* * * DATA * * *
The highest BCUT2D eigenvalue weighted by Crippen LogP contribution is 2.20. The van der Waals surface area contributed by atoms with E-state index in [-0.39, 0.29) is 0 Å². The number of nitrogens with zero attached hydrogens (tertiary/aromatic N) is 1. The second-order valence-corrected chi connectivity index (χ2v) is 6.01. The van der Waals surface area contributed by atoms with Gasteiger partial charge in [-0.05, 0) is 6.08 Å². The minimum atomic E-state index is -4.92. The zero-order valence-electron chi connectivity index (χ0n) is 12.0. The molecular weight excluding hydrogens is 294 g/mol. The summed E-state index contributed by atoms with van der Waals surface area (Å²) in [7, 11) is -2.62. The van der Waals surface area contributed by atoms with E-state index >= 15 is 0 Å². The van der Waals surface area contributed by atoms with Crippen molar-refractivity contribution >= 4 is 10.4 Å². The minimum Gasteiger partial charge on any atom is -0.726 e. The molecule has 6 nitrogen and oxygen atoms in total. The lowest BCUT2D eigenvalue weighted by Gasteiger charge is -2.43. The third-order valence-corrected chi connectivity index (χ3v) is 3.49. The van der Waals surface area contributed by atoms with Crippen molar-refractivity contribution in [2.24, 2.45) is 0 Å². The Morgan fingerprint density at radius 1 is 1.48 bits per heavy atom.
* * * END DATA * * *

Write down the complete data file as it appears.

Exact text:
The highest BCUT2D eigenvalue weighted by Crippen LogP contribution is 2.20. The van der Waals surface area contributed by atoms with E-state index in [-0.39, 0.29) is 0 Å². The number of nitrogens with zero attached hydrogens (tertiary/aromatic N) is 1. The second-order valence-corrected chi connectivity index (χ2v) is 6.01. The van der Waals surface area contributed by atoms with Gasteiger partial charge in [-0.05, 0) is 6.08 Å². The minimum atomic E-state index is -4.92. The zero-order valence-electron chi connectivity index (χ0n) is 12.0. The molecular weight excluding hydrogens is 294 g/mol. The summed E-state index contributed by atoms with van der Waals surface area (Å²) in [7, 11) is -2.62. The van der Waals surface area contributed by atoms with E-state index >= 15 is 0 Å². The van der Waals surface area contributed by atoms with Crippen molar-refractivity contribution >= 4 is 10.4 Å². The minimum Gasteiger partial charge on any atom is -0.726 e. The molecule has 6 nitrogen and oxygen atoms in total. The lowest BCUT2D eigenvalue weighted by Gasteiger charge is -2.43. The third-order valence-corrected chi connectivity index (χ3v) is 3.49. The van der Waals surface area contributed by atoms with Crippen molar-refractivity contribution in [2.24, 2.45) is 0 Å². The Morgan fingerprint density at radius 1 is 1.48 bits per heavy atom.